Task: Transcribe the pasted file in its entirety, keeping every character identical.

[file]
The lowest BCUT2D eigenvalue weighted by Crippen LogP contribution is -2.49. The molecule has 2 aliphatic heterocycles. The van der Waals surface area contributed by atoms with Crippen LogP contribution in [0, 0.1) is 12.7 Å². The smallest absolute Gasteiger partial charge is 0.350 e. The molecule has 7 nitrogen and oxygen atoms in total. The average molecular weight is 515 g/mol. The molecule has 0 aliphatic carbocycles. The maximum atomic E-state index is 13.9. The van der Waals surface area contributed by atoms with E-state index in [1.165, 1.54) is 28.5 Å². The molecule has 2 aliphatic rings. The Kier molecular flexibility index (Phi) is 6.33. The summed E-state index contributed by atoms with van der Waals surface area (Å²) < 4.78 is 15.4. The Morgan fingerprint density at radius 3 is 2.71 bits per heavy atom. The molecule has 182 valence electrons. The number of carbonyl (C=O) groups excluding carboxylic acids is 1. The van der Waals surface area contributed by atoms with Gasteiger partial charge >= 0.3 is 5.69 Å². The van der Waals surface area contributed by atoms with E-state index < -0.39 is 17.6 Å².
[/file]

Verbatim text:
The lowest BCUT2D eigenvalue weighted by Crippen LogP contribution is -2.49. The molecule has 2 aliphatic heterocycles. The van der Waals surface area contributed by atoms with Crippen LogP contribution in [0, 0.1) is 12.7 Å². The smallest absolute Gasteiger partial charge is 0.350 e. The molecule has 7 nitrogen and oxygen atoms in total. The average molecular weight is 515 g/mol. The molecule has 0 aliphatic carbocycles. The maximum atomic E-state index is 13.9. The van der Waals surface area contributed by atoms with E-state index in [1.165, 1.54) is 28.5 Å². The molecule has 2 aliphatic rings. The Kier molecular flexibility index (Phi) is 6.33. The summed E-state index contributed by atoms with van der Waals surface area (Å²) < 4.78 is 15.4. The Morgan fingerprint density at radius 3 is 2.71 bits per heavy atom. The molecule has 182 valence electrons. The number of carbonyl (C=O) groups excluding carboxylic acids is 1. The van der Waals surface area contributed by atoms with Gasteiger partial charge >= 0.3 is 5.69 Å². The van der Waals surface area contributed by atoms with E-state index < -0.39 is 17.6 Å².